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Battered or buttered? What kind of a spouse are you?

By Joel Pablo Salud Published Jul 13, 2022 5:37 pm

“Let me not to the marriage of true minds admit impediments,” Bill Shakespeare once wrote. “Love… Looks on tempest and is never shaken.”

In a perfect world only film director George Lucas can imagine, that would’ve been really neat: two people madly in love with each other facing impossible odds without fear or trembling. Hollywood would’ve had a heyday pitching this plot line at the Oscar’s.

But the world ain’t perfect any more than it is flawlessly round, so I beg to disagree. Not when “tempest” means a squall of fists and fury heaped on the supposed object of affection. In my world, that’s not love, that’s an atrocity. No, let’s call it an injustice. And nowhere is it said that cariñong brutal will not hurt.

Recent tweets by courtside reporter Agatha Uvero on her alleged failed relationship with University Athletic Association of the Philippines (UAAP) “superstar” and PBA player Paul Desiderio is something we’ve seen one too many times, if and when the allegations are true. It’s like choking on reruns of B-movies on domestic abuse with little chance of this problem being addressed.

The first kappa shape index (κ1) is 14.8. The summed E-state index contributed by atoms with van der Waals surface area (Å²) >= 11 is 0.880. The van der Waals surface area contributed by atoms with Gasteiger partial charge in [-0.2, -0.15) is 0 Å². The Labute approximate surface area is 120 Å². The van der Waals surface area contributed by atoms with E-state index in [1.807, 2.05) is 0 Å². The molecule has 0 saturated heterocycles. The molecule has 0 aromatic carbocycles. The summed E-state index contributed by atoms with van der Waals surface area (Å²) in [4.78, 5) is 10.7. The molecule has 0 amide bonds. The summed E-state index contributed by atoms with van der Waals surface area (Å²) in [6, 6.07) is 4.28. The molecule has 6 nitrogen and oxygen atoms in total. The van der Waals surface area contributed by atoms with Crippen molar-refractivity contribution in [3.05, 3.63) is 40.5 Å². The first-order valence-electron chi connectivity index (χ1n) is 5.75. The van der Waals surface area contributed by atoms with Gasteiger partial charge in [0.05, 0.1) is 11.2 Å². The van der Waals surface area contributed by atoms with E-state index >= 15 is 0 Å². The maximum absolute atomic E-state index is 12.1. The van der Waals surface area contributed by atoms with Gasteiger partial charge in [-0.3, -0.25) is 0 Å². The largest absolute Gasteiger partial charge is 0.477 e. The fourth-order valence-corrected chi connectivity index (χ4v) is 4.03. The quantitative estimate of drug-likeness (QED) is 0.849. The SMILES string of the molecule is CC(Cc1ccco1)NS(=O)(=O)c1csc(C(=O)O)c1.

I should know. I’ve seen this happen one too many times myself: in a close-to-midnight shuttle ride home where a young man beat his girlfriend with his fist (I had to intervene, only to end up as the antagonist); a couple in the neighborhood who, nearly every night, put their taekwondo skills to the test – against each other (at one point, I thought their humble little house would collapse); and two female relatives whose bruises in the face and back told me these had nothing to do with overdosing on Gatorade Blue.

Sigh. Most men are just so effing clueless on how to wine and dine their spouses.

The coronavirus was anything but a showstopper. Domestic violence seems to have picked up soon after the pandemic lockdowns, with the World Health Organization (WHO) dedicating a full website page on how to deal with it. Imagine the WHO personnel in full PPEs barging in your home shortly after a domestic shouting match like something out of a George Orwell novel. 

I know, I know. These days, domestic abuse is not just a one-way street. It seems that anyone on two legs with the exception of orangutans can be an abuser, gender and orientation aside. If House Bill 1365 passes into law, men can also fall under the category of “victim,” enjoying all the legal accoutrements that go with the protection of women. 

Just this week, PBA party-list Rep. Margarita Nograles filed House Bill 1365 or the proposed Domestic Violence Act of 2022, which seeks to amend Republic Act 9262 or the VAWC Law so it may cover the male equivalent of abused and battered wives. The bill, which has been dubbed by media as the 'ander de saya' bill, will also give protection to members of the LGBTQ+ community suffering from domestic abuse and maltreatment.